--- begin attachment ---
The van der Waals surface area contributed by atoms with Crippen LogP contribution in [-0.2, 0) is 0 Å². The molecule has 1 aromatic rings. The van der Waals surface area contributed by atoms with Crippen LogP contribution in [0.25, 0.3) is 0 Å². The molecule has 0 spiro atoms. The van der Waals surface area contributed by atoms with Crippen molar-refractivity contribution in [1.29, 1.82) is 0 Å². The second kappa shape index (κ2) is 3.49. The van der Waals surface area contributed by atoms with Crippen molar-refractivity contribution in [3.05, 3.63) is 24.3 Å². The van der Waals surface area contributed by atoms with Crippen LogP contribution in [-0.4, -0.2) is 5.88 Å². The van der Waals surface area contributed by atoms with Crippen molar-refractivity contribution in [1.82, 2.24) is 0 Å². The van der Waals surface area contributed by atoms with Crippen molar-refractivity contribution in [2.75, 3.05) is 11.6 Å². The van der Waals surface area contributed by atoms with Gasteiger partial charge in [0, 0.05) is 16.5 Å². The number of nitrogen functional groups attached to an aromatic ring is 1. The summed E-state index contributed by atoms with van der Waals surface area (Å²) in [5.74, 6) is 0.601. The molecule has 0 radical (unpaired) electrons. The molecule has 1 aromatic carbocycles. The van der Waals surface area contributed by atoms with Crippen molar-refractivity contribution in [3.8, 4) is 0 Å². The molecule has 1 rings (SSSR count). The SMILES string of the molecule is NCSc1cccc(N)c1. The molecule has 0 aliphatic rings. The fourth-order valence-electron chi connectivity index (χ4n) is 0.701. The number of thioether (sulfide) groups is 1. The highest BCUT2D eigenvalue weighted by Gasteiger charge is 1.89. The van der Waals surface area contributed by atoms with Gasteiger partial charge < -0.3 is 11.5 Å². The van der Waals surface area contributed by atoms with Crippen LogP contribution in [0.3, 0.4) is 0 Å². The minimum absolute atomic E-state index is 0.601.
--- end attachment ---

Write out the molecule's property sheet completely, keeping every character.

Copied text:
The van der Waals surface area contributed by atoms with Crippen LogP contribution in [-0.2, 0) is 0 Å². The molecule has 1 aromatic rings. The van der Waals surface area contributed by atoms with Crippen LogP contribution in [0.25, 0.3) is 0 Å². The molecule has 0 spiro atoms. The van der Waals surface area contributed by atoms with Crippen molar-refractivity contribution in [1.29, 1.82) is 0 Å². The second kappa shape index (κ2) is 3.49. The van der Waals surface area contributed by atoms with Crippen molar-refractivity contribution in [3.05, 3.63) is 24.3 Å². The van der Waals surface area contributed by atoms with Crippen LogP contribution in [-0.4, -0.2) is 5.88 Å². The van der Waals surface area contributed by atoms with Crippen molar-refractivity contribution in [1.82, 2.24) is 0 Å². The van der Waals surface area contributed by atoms with Crippen molar-refractivity contribution in [2.75, 3.05) is 11.6 Å². The van der Waals surface area contributed by atoms with Gasteiger partial charge in [0, 0.05) is 16.5 Å². The number of nitrogen functional groups attached to an aromatic ring is 1. The summed E-state index contributed by atoms with van der Waals surface area (Å²) in [5.74, 6) is 0.601. The molecule has 0 radical (unpaired) electrons. The molecule has 1 aromatic carbocycles. The van der Waals surface area contributed by atoms with Crippen molar-refractivity contribution in [3.8, 4) is 0 Å². The molecule has 1 rings (SSSR count). The SMILES string of the molecule is NCSc1cccc(N)c1. The molecule has 0 aliphatic rings. The fourth-order valence-electron chi connectivity index (χ4n) is 0.701. The number of thioether (sulfide) groups is 1. The highest BCUT2D eigenvalue weighted by Gasteiger charge is 1.89. The van der Waals surface area contributed by atoms with Gasteiger partial charge < -0.3 is 11.5 Å². The van der Waals surface area contributed by atoms with Crippen LogP contribution in [0.3, 0.4) is 0 Å². The minimum absolute atomic E-state index is 0.601.